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Edward Elgar’s Masque The Crown of India

Resonances of the Raj at the London Coliseum

Edvige Pucciarelli    Università di Bergamo - Italy    



The music for The Crown of India was written by Edward Elgar in 1912 to accompany an ‘Imperial Masque’ with a libretto by Henry Hamilton. The impresario Sir Oswald Stoll had commissioned Elgar to compose the Masque music for the lavish celebration of the coronation of King George V as Emperor of India as part of a larger entertainment in the Coliseum Theatre in St. Martin’s Lane. The Masque was part of an ample music-hall programme, involving shows as different as mime, pantomime and music. Elgar’s ‘Imperial Masque’ was meant to be an assertion of the British Empire, bringing to the London stage the crucial political happenings behind all the pageantry of the Delhi Durbar for the crowning of George V as Emperor of India in December 1911. This event had marked the climax of the only royal tour of India undertaken by a reigning King-Emperor and had caused much public excitement in England. The Durbar ceremony itself was an adaptation of a court ritual of the Mogul Empire, an event where the ruling princes used to meet to discuss politics and legislative changes. To listen to works such as Elgar’s The Crown of India (Opus 66), it is necessary to acknowledge that at the beginning of the 20th century the British nation believed in the Empire and in its concept.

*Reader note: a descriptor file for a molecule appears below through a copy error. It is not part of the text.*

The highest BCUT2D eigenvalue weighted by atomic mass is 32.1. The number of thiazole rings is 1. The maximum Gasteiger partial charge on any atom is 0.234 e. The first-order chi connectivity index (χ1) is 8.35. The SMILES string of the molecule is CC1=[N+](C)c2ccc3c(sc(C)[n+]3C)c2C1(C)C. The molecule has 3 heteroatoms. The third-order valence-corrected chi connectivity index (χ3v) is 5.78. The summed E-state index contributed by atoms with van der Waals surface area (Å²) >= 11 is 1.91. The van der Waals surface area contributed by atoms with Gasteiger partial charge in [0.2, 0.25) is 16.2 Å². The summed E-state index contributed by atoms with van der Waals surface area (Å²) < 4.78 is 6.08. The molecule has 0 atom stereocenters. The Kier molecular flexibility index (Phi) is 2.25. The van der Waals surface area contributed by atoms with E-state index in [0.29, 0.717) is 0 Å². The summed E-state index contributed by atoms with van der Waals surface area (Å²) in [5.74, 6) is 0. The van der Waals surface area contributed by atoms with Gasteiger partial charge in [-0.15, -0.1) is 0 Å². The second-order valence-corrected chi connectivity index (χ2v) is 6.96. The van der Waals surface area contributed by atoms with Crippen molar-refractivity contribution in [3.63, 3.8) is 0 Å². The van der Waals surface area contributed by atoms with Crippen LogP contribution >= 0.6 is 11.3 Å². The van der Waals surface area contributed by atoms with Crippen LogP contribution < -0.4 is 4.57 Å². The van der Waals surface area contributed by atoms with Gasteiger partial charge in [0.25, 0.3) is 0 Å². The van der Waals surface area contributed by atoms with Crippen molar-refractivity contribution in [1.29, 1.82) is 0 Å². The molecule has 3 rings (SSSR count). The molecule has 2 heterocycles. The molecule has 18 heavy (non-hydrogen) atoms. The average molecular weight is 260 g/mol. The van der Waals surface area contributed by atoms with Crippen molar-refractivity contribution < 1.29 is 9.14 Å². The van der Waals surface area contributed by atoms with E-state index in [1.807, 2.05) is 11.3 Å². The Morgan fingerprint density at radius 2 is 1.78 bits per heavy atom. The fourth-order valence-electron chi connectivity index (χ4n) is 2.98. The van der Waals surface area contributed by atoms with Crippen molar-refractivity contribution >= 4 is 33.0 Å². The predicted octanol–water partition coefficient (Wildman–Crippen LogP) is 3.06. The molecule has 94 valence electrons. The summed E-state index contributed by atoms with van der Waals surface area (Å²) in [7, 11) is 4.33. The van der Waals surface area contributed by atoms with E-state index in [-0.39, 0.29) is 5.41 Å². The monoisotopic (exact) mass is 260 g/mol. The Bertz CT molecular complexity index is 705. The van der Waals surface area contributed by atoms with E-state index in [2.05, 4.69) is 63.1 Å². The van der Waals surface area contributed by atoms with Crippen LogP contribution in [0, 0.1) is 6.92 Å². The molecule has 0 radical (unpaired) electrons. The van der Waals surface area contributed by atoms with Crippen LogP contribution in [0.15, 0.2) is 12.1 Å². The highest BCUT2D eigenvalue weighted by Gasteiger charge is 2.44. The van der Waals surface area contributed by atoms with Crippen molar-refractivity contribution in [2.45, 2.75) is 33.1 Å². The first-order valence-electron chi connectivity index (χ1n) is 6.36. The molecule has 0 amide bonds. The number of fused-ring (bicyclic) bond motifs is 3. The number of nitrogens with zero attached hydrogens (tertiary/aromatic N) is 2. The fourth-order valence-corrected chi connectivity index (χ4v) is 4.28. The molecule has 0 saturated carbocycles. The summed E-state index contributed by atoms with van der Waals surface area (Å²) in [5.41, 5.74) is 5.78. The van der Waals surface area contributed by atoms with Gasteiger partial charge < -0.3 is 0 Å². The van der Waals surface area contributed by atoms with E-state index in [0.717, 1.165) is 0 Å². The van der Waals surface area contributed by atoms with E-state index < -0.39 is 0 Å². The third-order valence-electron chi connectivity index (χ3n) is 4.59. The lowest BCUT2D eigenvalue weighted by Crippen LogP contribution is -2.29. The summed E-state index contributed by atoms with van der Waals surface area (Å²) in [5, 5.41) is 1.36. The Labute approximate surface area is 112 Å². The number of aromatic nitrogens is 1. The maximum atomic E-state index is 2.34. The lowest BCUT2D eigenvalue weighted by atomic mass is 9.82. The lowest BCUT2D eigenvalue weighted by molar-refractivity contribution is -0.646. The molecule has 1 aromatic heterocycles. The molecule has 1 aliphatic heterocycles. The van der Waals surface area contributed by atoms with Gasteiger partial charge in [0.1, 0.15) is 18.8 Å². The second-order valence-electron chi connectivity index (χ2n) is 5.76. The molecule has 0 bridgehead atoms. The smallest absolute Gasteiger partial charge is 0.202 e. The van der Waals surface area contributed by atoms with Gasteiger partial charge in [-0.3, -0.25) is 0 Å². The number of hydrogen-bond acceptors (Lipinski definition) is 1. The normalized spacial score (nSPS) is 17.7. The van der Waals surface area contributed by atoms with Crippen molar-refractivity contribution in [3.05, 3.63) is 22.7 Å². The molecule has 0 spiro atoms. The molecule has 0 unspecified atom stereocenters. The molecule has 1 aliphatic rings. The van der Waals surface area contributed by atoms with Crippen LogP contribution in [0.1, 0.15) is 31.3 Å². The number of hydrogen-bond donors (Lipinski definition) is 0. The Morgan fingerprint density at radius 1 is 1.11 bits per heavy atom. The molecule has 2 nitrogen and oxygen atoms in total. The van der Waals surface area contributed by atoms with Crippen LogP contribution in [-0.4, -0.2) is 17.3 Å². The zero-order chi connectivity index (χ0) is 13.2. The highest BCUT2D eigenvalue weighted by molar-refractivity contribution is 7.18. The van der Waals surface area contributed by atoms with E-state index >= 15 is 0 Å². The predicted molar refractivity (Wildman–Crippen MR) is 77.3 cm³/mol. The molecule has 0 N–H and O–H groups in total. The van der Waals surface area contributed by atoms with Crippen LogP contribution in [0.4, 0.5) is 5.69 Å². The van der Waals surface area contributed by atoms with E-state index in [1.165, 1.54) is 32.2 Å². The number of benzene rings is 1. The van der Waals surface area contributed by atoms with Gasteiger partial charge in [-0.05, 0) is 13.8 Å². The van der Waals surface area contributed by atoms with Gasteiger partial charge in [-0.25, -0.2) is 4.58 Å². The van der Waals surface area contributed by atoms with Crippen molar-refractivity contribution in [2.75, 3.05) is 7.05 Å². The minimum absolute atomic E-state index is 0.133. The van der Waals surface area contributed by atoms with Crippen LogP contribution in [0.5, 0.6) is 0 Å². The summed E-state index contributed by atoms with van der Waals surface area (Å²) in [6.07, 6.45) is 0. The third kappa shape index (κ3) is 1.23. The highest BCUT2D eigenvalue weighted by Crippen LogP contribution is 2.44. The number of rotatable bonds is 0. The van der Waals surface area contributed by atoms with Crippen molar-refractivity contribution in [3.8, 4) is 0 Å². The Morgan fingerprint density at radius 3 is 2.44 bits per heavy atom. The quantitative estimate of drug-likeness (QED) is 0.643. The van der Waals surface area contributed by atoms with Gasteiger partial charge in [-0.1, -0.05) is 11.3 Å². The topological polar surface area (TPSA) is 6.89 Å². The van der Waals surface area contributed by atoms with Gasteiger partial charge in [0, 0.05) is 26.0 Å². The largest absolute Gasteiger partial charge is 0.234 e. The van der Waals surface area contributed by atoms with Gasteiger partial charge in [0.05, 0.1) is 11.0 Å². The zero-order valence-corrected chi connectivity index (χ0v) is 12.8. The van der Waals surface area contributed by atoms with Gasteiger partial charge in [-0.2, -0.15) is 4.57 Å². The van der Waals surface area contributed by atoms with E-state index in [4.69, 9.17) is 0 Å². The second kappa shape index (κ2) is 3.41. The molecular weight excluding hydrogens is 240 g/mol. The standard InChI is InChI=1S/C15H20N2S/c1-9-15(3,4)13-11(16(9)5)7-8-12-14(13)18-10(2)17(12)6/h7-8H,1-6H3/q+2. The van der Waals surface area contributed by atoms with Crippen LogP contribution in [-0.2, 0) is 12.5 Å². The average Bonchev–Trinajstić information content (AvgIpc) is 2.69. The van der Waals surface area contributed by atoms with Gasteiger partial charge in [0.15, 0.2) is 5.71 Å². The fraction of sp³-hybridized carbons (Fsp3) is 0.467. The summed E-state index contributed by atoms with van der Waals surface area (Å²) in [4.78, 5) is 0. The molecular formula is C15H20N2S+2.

Dec. 21, 2018
Nov. 30, 2018
Nov. 28, 2018

Keywords: HamiltonElgarMasqueSaidImperialism

Copyright: © 2018 Edvige Pucciarelli. This is an open-access work distributed under the terms of the Creative Commons Attribution License (CC BY). The use, distribution or reproduction is permitted, provided that the original author(s) and the copyright owner(s) are credited and that the original publication is cited, in accordance with accepted academic practice. The license allows for commercial use. No use, distribution or reproduction is permitted which does not comply with these terms.